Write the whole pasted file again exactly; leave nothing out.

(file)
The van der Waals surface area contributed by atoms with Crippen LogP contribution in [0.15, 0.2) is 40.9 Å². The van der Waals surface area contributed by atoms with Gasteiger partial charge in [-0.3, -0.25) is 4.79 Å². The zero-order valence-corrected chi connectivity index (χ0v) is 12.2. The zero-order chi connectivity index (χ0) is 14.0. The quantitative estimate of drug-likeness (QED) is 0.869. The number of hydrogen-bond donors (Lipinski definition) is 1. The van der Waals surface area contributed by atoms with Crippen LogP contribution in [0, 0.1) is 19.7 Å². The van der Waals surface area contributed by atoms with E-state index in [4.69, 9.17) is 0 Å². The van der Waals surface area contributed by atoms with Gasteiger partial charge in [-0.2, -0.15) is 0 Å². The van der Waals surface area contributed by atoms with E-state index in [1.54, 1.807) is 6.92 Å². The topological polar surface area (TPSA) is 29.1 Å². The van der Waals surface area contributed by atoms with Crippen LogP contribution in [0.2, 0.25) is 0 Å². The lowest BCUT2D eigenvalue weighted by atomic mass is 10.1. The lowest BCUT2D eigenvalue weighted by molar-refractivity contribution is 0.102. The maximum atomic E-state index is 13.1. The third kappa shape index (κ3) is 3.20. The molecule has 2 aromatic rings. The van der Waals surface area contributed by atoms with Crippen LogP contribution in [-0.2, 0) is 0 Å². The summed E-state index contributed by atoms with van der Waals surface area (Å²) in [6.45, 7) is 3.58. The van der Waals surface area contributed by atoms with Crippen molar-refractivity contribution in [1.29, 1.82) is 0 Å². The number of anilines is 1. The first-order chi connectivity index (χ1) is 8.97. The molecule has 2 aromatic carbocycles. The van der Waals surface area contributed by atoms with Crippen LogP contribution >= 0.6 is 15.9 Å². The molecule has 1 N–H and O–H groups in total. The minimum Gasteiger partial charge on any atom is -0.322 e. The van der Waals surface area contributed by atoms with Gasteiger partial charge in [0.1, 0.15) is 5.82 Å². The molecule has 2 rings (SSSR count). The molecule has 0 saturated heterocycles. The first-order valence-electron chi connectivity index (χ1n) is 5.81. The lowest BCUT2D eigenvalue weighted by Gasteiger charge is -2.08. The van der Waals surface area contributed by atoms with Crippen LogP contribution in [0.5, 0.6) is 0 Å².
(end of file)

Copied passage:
The van der Waals surface area contributed by atoms with Crippen LogP contribution in [0.15, 0.2) is 40.9 Å². The van der Waals surface area contributed by atoms with Gasteiger partial charge in [-0.3, -0.25) is 4.79 Å². The zero-order valence-corrected chi connectivity index (χ0v) is 12.2. The zero-order chi connectivity index (χ0) is 14.0. The quantitative estimate of drug-likeness (QED) is 0.869. The number of hydrogen-bond donors (Lipinski definition) is 1. The van der Waals surface area contributed by atoms with Crippen LogP contribution in [0, 0.1) is 19.7 Å². The van der Waals surface area contributed by atoms with E-state index in [4.69, 9.17) is 0 Å². The van der Waals surface area contributed by atoms with Gasteiger partial charge in [-0.2, -0.15) is 0 Å². The van der Waals surface area contributed by atoms with E-state index in [1.54, 1.807) is 6.92 Å². The topological polar surface area (TPSA) is 29.1 Å². The van der Waals surface area contributed by atoms with Crippen LogP contribution in [0.2, 0.25) is 0 Å². The lowest BCUT2D eigenvalue weighted by atomic mass is 10.1. The lowest BCUT2D eigenvalue weighted by molar-refractivity contribution is 0.102. The maximum atomic E-state index is 13.1. The third kappa shape index (κ3) is 3.20. The molecule has 2 aromatic rings. The van der Waals surface area contributed by atoms with Crippen LogP contribution in [-0.2, 0) is 0 Å². The summed E-state index contributed by atoms with van der Waals surface area (Å²) in [6.45, 7) is 3.58. The van der Waals surface area contributed by atoms with Crippen molar-refractivity contribution in [1.29, 1.82) is 0 Å². The number of anilines is 1. The first-order chi connectivity index (χ1) is 8.97. The molecule has 2 aromatic carbocycles. The van der Waals surface area contributed by atoms with Crippen LogP contribution >= 0.6 is 15.9 Å². The molecule has 1 N–H and O–H groups in total. The minimum Gasteiger partial charge on any atom is -0.322 e. The van der Waals surface area contributed by atoms with Gasteiger partial charge in [0.1, 0.15) is 5.82 Å². The molecule has 2 rings (SSSR count). The molecule has 0 saturated heterocycles. The first-order valence-electron chi connectivity index (χ1n) is 5.81. The lowest BCUT2D eigenvalue weighted by Gasteiger charge is -2.08. The van der Waals surface area contributed by atoms with Crippen LogP contribution in [0.5, 0.6) is 0 Å².